Now for what most might say is the ultimate in horror. This movie has probably caused more nightmares than any other in human history. The Exorcist is a benchmark for horror. It rides the line between actual cinematic achievement and pure horror. What I mean by that, is that this would be and is a film that is recognized by cinema academics. Some of the other films on this list, are not. So when you combine cinematic excellence with pure horror, you get The Exorcist.
It’s a film that certainly scared me as a child and kept me awake thinking about. From the absolutely smashing makeup to the chilling shots of the demon Pazuzu, it still scares millions to this day. I don’t enjoy rewatching this film for how disturbing and frightening it is. But I can recognize it’s place in horror history.
If this one had failed, would we have horror today? Probably, but this one set off the entire course of events that has led us to today’s climate of horror. Sure, you had Nosferatu before this, but this was a horror movie with SOUND. Watching it back today, you don’t get the same scares that an audience back then might have gotten.
What you do get though, is a dream-like experience. From the backgrounds, to the utter lack of sound in certain places, it’s a film that relies on atmosphere above everything else. I’d argue that Bela Lugosi’s performance as Dracula in this film is the most iconic performance in horror. Universal set the tone, set the bar, and created the first Cinematic Universe with this film.
It’s still quite an experience to watch this one these days, which you don’t get from a lot of older films.
The Exorcist didn’t stop people from going to church. Halloween didn’t stop people from trick or treating. Jaws stopped people from going to the beach. Go ahead and tell me that Jaws isn’t a horror movie. I’ll wait. Because it is. And it’s one of the finest ever made. The shark in Jaws might not be as frightening these days, but don’t you think for a second that if you’re out in open water, the classic John Williams theme doesn’t play in your head.
It’s got everything that a horror movie needs, you have a frightening force, you have morons trying to pretend the force doesn’t exist, and you’ve got the hero trying to stop it. Quint’s speech about his shark filled past still gives me chills listening to it.
This was the first New Hollywood “blockbuster” and it’s totally deserving of a high spot on this list.
Alfred Hitchcock’s masterpiece. You can debate which of his films is the best on your own, for my money, it’s Psycho. It has all the hallmarks of a classic horror film. It spawned one of the greatest villains in film history with Norman Bates. You get an absolute tour de force performance by Anthony Perkins in this one. Changing from two personalities on a dime with seamless acting.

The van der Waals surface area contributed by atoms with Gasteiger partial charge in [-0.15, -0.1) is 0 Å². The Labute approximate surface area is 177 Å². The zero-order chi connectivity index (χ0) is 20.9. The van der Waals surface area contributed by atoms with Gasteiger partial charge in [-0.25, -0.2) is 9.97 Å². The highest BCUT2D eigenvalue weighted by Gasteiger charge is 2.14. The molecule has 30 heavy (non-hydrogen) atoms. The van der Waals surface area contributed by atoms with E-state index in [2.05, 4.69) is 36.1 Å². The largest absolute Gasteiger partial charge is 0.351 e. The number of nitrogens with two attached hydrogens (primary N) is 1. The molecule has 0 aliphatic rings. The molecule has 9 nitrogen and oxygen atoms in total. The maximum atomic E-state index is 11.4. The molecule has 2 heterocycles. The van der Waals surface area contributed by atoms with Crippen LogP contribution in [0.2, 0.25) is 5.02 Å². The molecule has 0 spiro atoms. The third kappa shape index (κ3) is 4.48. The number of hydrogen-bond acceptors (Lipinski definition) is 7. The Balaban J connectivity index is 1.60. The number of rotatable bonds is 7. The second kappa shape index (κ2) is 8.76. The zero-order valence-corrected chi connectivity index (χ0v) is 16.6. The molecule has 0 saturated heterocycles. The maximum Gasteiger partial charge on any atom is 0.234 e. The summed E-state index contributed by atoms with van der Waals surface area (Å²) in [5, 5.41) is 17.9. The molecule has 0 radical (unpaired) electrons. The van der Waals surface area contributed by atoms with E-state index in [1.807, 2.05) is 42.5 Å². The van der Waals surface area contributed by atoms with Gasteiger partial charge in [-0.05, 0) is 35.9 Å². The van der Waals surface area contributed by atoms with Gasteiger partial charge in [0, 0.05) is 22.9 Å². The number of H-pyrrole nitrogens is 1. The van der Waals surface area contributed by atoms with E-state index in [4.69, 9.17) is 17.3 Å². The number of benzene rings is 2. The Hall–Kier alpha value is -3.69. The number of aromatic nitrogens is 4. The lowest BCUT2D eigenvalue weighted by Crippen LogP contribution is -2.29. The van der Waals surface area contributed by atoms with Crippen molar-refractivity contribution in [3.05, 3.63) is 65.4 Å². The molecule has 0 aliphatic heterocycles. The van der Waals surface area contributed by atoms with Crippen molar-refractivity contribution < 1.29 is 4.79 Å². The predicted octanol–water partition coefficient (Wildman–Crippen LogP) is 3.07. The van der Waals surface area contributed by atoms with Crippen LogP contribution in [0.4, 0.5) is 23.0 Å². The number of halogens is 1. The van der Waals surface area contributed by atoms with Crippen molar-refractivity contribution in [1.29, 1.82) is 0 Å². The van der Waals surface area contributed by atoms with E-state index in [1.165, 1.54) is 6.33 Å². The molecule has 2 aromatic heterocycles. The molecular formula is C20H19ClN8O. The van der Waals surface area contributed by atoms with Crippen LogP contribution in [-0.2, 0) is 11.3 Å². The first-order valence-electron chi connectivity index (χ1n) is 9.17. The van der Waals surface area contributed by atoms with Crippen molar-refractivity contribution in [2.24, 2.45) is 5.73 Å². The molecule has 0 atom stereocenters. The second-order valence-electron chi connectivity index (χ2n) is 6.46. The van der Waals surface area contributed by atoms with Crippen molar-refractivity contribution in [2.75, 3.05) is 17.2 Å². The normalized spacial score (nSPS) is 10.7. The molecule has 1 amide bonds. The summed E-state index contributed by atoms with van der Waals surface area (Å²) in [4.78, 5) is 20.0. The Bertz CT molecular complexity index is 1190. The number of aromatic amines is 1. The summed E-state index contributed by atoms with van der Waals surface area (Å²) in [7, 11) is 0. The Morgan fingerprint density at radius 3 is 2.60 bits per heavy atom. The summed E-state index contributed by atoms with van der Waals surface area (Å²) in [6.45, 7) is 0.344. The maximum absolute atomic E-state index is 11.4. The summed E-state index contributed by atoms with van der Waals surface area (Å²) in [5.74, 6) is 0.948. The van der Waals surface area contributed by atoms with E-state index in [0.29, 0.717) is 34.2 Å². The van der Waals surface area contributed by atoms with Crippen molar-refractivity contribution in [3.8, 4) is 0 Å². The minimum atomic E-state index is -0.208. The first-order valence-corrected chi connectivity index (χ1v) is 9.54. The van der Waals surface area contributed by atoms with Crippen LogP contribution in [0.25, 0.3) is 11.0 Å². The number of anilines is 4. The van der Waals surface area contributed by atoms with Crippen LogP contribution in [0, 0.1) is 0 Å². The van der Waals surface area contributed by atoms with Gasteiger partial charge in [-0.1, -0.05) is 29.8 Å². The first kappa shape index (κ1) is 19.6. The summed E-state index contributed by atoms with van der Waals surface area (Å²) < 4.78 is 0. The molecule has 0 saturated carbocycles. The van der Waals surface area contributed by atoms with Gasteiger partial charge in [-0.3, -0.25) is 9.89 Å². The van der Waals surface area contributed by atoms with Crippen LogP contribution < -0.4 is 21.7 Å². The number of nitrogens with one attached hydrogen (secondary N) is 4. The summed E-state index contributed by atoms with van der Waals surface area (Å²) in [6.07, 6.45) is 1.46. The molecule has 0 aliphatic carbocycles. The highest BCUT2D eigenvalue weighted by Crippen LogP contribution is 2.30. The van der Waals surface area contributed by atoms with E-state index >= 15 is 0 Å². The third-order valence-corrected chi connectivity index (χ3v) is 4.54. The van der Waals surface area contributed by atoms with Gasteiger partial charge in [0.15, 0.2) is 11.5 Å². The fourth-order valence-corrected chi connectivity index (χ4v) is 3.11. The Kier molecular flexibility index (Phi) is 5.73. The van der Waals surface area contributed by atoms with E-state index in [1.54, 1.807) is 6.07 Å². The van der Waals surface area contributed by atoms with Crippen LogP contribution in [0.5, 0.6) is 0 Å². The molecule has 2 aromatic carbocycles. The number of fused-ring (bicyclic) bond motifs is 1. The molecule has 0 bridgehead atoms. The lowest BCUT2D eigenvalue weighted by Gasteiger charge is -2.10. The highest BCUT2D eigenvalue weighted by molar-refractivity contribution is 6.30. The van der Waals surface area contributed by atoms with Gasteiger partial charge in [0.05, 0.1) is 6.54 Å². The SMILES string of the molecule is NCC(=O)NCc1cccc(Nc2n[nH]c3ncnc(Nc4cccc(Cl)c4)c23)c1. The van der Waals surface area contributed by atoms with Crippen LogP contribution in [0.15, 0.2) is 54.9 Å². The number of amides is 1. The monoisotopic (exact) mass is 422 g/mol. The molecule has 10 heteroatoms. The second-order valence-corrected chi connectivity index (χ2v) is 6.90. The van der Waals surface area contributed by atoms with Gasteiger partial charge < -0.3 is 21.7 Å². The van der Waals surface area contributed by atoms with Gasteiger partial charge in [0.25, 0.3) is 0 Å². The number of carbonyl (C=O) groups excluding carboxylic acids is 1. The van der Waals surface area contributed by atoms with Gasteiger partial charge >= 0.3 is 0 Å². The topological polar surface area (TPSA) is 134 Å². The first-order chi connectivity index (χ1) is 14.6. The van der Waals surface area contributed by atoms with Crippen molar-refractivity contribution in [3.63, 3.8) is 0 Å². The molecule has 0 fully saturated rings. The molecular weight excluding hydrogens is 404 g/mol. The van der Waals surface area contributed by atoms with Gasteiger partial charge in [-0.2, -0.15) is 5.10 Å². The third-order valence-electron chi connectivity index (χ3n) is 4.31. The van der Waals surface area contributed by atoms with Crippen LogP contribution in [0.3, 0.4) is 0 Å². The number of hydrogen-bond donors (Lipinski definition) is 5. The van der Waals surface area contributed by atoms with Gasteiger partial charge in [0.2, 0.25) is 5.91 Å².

The lasting effect that this film has on cinema is still felt to this day. It set up tons of different motifs, tropes, and techniques. Scream paid it’s due to Psycho with it’s opening scene. Also, the film pushed boundaries in cinema that weren’t even thought of in 1960. The famous “shower scene” might be one of the most popular in horror clip compilations, but it’s for good reason. It pushed the envelope and remains a stone cold classic to this day.
Really, you should talk about film and horror like this: BP and AP. Before Psycho and After Psycho.
An icon. The start of a craze. THE. SLASHER. MOVIE. I’m sorry to fans of The Texas Chainsaw Massacre, Black Christmas, or any other slasher that precedes Halloween. They might have had a big impact on horror, but they didn’t have the earthshaking, titanic, impact that this film did. Like Die Hard, you had movies after this that just blatantly copied the film. Sure, you have films that might take from the formula and tweak it, but you still have to come to Halloween for the basis of all slashers.
You have the final girl, Laurie Strode, you have the ultimate slasher villain in Michael Myers, you have the badass elder statesman in Dr. Loomis, and it’s all tied together with the most iconic horror theme ever. The series might have lost it’s way, but you can’t deny that the original Halloween was and is, a true masterpiece.
1. The Thing
This one might be a bit of personal bias. The Thing is my favorite movie ever. I think it’s absolutely perfect. It’s not every day that you can say a movie is flawless. That term might get bandied about a bit too much. But this film, does not have flaws. From the cast, the direction, the writing, the music, the sets, the effects, it has no equal in terms of quality and horror.
Speaking of those effects, Rob Bottin put his heart and soul into the creature effects for the film. All that hard work, and him almost dying from exhaustion, pays off tenfold in this film. It’s a perfect film that shows you how you can make basically what amounts to a stage play into a feature film. It’s a cramped, isolated, dreary movie that gives off those vibes in spades. You won’t be left feeling great after watching this one, but you will be a more enriched horror fan doing so.
You might be disappointed that certain films didn’t make this list, but like the rest of Fright-A-Thon, it was difficult to find space for everything to write about. There are no limits to horror these days. And there’ll be plenty of topics for next year, with Fright-A-Thon 2. So to fans of other films, I’m sorry, but you can let me know all about your favorite horror films in the comments or on Twitter.
For more on horror, Fright-A-Thon, or any other spooky territory, make sure to check back to That Hashtag Show.